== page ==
Traditional two-level high frequency pulse width modulation (PWM) inverters for motor drives have several problems associated with their high frequency switching which produces common-mode voltage and high voltage change (dV/dt) rates to the motor windings. Multilevel inverters solve these problems because their devices can switch at a much lower frequency. Two different multilevel topologies are identified for use as a converter for electric drives, a cascade inverter with separate dc sources and a back-to-back diode clamped converter. The cascade inverter is a natural fit for large automotive all electric drives because of the high VA ratings possible and because it uses several levels of dc voltage sources which would be available from batteries or fuel cells. The back to back diode damped converter is ideal where a source of ac voltage is available such as a hybrid electric vehicle. Simulation and experimental results show the superiority of these two converters over PWM based drives.

  18. Multilevel analysis in road safety research.

    PubMed

    Dupont, Emmanuelle; Papadimitriou, Eleonora; Martensen, Heike; Yannis, George

    2013-11-01

    Hierarchical structures in road safety data are receiving increasing attention in the literature and multilevel (ML) models are proposed for appropriately handling the resulting dependences among the observations. However, so far no empirical synthesis exists of the actual added value of ML modelling techniques as compared to other modelling approaches. This paper summarizes the statistical and conceptual background and motivations for multilevel analyses in road safety research. It then provides a review of several ML analyses applied to aggregate and disaggregate (accident) data. In each case, the relevance of ML modelling techniques is assessed by examining whether ML model formulations (i) allow improving the fit of the model to the data, (ii) allow identifying and explaining random variation at specific levels of the hierarchy considered, and (iii) yield different (more correct) conclusions than single-level model formulations with respect to the significance of the parameter estimates. The evidence reviewed offers different conclusions depending on whether the analysis concerns aggregate data or disaggregate data. In the first case, the application of ML analysis techniques appears straightforward and relevant. The studies based on disaggregate accident data, on the other hand, offer mixed findings: computational problems can be encountered, and ML applications are not systematically necessary. The general recommendation concerning disaggregate accident data is to proceed to a preliminary investigation of the necessity of ML analyses and of the additional information to be expected from their application. PMID:23769622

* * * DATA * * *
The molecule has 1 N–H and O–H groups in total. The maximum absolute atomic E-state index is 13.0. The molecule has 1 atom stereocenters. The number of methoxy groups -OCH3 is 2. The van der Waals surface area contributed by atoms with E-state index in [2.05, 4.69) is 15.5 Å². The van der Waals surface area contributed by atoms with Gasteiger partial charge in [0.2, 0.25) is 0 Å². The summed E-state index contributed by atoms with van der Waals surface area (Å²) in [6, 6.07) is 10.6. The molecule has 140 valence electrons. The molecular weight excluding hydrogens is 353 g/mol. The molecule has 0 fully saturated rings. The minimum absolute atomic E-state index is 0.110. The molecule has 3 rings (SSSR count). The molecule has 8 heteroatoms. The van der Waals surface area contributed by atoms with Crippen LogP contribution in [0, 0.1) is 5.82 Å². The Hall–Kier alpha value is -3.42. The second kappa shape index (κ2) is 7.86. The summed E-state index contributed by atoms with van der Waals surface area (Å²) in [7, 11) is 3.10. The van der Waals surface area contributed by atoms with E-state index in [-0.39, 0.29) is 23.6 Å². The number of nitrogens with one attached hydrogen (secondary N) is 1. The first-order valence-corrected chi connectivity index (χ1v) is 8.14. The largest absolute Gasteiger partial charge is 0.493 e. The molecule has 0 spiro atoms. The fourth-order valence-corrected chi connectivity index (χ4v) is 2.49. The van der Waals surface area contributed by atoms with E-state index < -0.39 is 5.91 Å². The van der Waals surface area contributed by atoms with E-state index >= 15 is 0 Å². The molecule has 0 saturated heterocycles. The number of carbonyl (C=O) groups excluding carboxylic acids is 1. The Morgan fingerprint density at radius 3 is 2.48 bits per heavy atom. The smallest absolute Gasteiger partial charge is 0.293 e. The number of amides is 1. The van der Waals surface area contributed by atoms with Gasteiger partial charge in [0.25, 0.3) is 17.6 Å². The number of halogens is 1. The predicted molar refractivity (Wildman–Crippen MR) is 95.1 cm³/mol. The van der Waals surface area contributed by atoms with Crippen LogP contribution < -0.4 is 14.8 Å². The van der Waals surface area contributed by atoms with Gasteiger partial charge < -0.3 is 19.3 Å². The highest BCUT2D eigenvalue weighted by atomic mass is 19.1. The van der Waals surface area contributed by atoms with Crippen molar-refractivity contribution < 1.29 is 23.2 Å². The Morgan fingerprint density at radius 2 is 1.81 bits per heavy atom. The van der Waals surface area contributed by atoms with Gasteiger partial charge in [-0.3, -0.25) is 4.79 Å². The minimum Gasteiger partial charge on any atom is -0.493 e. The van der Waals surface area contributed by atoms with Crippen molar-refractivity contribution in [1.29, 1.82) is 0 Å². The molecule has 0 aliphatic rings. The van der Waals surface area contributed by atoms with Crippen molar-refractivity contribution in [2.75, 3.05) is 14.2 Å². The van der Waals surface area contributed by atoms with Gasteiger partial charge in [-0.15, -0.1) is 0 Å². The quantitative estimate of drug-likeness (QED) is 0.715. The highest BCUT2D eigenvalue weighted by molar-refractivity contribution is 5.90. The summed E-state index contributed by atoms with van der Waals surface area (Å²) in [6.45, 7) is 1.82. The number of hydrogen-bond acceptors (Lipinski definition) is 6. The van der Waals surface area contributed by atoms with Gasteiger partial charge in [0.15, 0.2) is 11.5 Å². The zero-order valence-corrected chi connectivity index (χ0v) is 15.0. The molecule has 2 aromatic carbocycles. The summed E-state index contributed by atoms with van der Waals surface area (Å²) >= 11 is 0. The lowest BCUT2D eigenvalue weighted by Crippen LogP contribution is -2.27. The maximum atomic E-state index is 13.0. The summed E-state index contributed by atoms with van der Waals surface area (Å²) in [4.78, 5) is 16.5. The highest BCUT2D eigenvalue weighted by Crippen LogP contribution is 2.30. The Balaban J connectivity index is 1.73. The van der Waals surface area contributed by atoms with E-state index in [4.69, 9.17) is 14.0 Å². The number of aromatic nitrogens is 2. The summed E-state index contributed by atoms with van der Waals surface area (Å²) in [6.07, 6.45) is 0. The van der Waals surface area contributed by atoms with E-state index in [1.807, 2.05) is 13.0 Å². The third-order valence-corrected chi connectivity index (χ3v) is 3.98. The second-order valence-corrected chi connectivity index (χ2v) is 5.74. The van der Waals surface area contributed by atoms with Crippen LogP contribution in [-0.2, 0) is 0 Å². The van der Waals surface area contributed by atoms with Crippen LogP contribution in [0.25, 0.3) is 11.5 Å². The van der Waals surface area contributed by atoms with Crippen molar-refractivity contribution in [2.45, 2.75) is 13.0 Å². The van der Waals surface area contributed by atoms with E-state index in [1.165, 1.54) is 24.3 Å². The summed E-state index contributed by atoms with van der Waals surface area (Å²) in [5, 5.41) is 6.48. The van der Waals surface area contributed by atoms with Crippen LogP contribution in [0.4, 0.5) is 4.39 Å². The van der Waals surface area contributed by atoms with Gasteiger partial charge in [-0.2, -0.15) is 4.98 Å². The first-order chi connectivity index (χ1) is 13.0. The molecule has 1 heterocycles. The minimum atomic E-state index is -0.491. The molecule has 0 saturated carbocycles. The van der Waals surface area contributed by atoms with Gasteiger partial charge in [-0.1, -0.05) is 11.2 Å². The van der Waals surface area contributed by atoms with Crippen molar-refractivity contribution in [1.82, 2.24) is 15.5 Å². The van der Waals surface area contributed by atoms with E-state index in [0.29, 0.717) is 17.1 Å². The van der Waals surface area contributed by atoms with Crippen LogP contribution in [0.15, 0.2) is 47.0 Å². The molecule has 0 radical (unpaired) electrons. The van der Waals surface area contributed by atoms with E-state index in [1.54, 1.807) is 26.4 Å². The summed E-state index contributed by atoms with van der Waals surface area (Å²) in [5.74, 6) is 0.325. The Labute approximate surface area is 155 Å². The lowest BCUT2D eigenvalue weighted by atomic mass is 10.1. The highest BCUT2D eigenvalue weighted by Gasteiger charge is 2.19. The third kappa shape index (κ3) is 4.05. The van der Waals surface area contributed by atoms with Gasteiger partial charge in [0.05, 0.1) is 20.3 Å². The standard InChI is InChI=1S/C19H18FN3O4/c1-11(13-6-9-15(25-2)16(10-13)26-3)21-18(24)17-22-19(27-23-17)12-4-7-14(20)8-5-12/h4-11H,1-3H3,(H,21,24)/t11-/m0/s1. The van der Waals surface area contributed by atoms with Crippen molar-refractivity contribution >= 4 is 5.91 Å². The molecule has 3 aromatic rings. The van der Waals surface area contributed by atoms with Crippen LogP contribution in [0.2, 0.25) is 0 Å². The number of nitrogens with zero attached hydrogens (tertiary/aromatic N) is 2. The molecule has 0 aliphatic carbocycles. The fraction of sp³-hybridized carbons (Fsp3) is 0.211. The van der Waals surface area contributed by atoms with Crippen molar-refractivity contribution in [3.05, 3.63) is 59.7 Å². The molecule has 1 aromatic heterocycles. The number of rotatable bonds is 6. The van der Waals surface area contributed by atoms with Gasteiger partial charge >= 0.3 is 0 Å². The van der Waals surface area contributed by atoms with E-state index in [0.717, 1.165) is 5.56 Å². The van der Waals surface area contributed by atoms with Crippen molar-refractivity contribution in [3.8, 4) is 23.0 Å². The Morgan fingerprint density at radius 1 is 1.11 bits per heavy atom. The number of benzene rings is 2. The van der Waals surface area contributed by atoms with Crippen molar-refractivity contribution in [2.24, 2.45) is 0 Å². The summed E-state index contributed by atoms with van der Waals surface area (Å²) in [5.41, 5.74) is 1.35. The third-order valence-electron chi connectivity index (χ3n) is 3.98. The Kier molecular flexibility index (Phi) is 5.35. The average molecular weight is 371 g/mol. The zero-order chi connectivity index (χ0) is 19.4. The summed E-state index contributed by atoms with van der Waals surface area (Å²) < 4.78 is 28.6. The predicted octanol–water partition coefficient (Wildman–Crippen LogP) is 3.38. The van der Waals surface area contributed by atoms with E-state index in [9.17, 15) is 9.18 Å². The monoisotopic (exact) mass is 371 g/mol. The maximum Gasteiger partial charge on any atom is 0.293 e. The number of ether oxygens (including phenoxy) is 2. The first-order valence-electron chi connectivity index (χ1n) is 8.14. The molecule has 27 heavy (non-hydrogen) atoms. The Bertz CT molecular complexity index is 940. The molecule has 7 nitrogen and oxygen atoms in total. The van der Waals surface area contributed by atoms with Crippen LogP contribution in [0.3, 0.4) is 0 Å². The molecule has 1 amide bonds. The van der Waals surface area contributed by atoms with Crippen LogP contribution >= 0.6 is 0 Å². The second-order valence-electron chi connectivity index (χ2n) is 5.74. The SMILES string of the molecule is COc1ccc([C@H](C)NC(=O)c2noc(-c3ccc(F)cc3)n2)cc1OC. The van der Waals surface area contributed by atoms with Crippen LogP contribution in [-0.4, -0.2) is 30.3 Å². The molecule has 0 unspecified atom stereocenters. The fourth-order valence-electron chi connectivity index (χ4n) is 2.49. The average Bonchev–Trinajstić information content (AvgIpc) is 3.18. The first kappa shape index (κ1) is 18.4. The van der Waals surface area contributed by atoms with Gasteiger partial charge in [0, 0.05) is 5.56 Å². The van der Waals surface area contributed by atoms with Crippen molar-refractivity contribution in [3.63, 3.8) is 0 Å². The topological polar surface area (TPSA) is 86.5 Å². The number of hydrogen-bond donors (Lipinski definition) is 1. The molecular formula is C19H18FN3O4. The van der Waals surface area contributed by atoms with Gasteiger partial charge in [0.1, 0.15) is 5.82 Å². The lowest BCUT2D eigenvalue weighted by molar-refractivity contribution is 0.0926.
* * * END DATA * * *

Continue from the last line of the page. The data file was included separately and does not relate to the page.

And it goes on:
19. The treatment for multilevel noncontiguous spinal fractures

    PubMed Central

    Lian, Xiao Feng; Hou, Tie Sheng; Yuan, Jian Dong; Jin, Gen Yang; Li, Zhong Hai

    2006-01-01